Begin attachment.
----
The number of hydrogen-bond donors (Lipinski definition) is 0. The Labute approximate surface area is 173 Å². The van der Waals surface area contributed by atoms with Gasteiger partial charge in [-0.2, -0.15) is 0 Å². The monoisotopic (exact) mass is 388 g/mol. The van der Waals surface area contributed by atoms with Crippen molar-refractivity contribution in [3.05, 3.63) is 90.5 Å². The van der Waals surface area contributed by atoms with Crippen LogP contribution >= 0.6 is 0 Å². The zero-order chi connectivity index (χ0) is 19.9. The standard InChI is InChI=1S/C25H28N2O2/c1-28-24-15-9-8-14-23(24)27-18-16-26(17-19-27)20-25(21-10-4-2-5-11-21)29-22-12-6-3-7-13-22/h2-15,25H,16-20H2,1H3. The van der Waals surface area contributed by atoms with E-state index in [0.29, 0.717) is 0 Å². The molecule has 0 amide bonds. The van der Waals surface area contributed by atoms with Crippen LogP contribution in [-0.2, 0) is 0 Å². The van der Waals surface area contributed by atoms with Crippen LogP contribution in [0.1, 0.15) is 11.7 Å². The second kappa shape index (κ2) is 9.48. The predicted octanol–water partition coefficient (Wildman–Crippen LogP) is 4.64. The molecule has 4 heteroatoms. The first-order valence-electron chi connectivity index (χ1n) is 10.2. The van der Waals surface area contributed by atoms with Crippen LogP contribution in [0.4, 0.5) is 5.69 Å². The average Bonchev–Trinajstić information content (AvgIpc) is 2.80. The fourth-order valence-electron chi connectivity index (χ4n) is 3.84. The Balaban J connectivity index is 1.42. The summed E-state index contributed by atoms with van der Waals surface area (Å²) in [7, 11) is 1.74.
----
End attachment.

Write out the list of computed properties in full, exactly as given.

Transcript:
The number of hydrogen-bond donors (Lipinski definition) is 0. The Labute approximate surface area is 173 Å². The van der Waals surface area contributed by atoms with Gasteiger partial charge in [-0.2, -0.15) is 0 Å². The monoisotopic (exact) mass is 388 g/mol. The van der Waals surface area contributed by atoms with Crippen molar-refractivity contribution in [3.05, 3.63) is 90.5 Å². The van der Waals surface area contributed by atoms with Crippen LogP contribution >= 0.6 is 0 Å². The zero-order chi connectivity index (χ0) is 19.9. The standard InChI is InChI=1S/C25H28N2O2/c1-28-24-15-9-8-14-23(24)27-18-16-26(17-19-27)20-25(21-10-4-2-5-11-21)29-22-12-6-3-7-13-22/h2-15,25H,16-20H2,1H3. The van der Waals surface area contributed by atoms with E-state index in [0.29, 0.717) is 0 Å². The molecule has 0 amide bonds. The van der Waals surface area contributed by atoms with Crippen LogP contribution in [-0.2, 0) is 0 Å². The van der Waals surface area contributed by atoms with Crippen LogP contribution in [0.1, 0.15) is 11.7 Å². The second kappa shape index (κ2) is 9.48. The predicted octanol–water partition coefficient (Wildman–Crippen LogP) is 4.64. The molecule has 4 heteroatoms. The first-order valence-electron chi connectivity index (χ1n) is 10.2. The van der Waals surface area contributed by atoms with Crippen LogP contribution in [0.4, 0.5) is 5.69 Å². The average Bonchev–Trinajstić information content (AvgIpc) is 2.80. The fourth-order valence-electron chi connectivity index (χ4n) is 3.84. The Balaban J connectivity index is 1.42. The summed E-state index contributed by atoms with van der Waals surface area (Å²) in [7, 11) is 1.74.